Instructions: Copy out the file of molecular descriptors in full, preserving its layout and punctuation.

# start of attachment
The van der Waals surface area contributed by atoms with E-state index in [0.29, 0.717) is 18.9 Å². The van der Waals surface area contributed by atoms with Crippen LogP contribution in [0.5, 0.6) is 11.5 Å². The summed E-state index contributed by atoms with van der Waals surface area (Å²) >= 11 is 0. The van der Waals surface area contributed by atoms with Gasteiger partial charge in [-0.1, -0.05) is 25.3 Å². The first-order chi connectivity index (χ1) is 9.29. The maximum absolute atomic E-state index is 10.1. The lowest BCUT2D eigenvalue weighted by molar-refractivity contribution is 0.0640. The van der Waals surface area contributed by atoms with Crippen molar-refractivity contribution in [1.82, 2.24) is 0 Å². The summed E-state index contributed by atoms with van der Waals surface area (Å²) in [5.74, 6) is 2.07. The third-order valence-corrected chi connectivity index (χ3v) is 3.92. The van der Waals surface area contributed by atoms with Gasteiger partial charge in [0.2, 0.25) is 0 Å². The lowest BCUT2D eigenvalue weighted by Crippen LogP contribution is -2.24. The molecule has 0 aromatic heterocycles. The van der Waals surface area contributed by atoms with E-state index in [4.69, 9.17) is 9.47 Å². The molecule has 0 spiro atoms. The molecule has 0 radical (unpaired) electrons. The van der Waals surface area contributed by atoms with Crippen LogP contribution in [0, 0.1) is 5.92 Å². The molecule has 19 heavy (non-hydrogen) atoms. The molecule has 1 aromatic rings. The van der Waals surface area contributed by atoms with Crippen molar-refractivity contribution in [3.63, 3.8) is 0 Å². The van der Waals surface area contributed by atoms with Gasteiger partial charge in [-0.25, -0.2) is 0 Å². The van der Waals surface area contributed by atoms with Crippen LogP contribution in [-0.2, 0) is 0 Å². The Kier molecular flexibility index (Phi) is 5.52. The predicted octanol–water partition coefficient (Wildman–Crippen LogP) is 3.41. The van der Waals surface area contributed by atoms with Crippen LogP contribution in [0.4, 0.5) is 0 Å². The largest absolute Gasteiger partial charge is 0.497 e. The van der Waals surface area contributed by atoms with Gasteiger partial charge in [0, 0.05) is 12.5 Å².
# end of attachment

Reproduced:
The van der Waals surface area contributed by atoms with E-state index in [0.29, 0.717) is 18.9 Å². The van der Waals surface area contributed by atoms with Crippen LogP contribution in [0.5, 0.6) is 11.5 Å². The summed E-state index contributed by atoms with van der Waals surface area (Å²) >= 11 is 0. The van der Waals surface area contributed by atoms with Gasteiger partial charge in [-0.1, -0.05) is 25.3 Å². The first-order chi connectivity index (χ1) is 9.29. The maximum absolute atomic E-state index is 10.1. The lowest BCUT2D eigenvalue weighted by molar-refractivity contribution is 0.0640. The van der Waals surface area contributed by atoms with Crippen molar-refractivity contribution in [1.82, 2.24) is 0 Å². The summed E-state index contributed by atoms with van der Waals surface area (Å²) in [5.74, 6) is 2.07. The third-order valence-corrected chi connectivity index (χ3v) is 3.92. The van der Waals surface area contributed by atoms with Gasteiger partial charge in [0.2, 0.25) is 0 Å². The lowest BCUT2D eigenvalue weighted by Crippen LogP contribution is -2.24. The molecule has 0 aromatic heterocycles. The van der Waals surface area contributed by atoms with E-state index in [4.69, 9.17) is 9.47 Å². The molecule has 0 spiro atoms. The molecule has 0 radical (unpaired) electrons. The van der Waals surface area contributed by atoms with Crippen LogP contribution in [0, 0.1) is 5.92 Å². The molecule has 19 heavy (non-hydrogen) atoms. The molecule has 1 aromatic rings. The van der Waals surface area contributed by atoms with Crippen molar-refractivity contribution in [3.63, 3.8) is 0 Å². The van der Waals surface area contributed by atoms with Gasteiger partial charge in [-0.25, -0.2) is 0 Å². The van der Waals surface area contributed by atoms with Crippen LogP contribution in [-0.2, 0) is 0 Å². The Kier molecular flexibility index (Phi) is 5.52. The predicted octanol–water partition coefficient (Wildman–Crippen LogP) is 3.41. The van der Waals surface area contributed by atoms with Crippen LogP contribution in [0.4, 0.5) is 0 Å². The largest absolute Gasteiger partial charge is 0.497 e. The van der Waals surface area contributed by atoms with Gasteiger partial charge in [0, 0.05) is 12.5 Å².